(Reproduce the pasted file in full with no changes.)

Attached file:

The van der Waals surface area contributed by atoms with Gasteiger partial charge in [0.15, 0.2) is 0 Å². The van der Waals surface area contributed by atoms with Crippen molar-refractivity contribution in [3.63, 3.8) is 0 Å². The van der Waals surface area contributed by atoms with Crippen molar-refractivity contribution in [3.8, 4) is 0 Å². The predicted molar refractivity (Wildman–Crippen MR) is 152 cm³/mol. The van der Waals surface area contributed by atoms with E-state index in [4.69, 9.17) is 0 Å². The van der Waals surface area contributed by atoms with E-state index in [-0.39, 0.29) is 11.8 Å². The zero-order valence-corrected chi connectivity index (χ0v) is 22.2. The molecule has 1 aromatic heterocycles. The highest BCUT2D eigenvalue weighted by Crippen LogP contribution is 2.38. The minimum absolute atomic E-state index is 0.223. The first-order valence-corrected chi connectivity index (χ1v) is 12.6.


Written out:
The van der Waals surface area contributed by atoms with Gasteiger partial charge in [0.15, 0.2) is 0 Å². The van der Waals surface area contributed by atoms with Crippen molar-refractivity contribution in [3.63, 3.8) is 0 Å². The van der Waals surface area contributed by atoms with Crippen molar-refractivity contribution in [3.8, 4) is 0 Å². The predicted molar refractivity (Wildman–Crippen MR) is 152 cm³/mol. The van der Waals surface area contributed by atoms with E-state index in [4.69, 9.17) is 0 Å². The van der Waals surface area contributed by atoms with E-state index in [-0.39, 0.29) is 11.8 Å². The zero-order valence-corrected chi connectivity index (χ0v) is 22.2. The molecule has 1 aromatic heterocycles. The highest BCUT2D eigenvalue weighted by Crippen LogP contribution is 2.38. The minimum absolute atomic E-state index is 0.223. The first-order valence-corrected chi connectivity index (χ1v) is 12.6.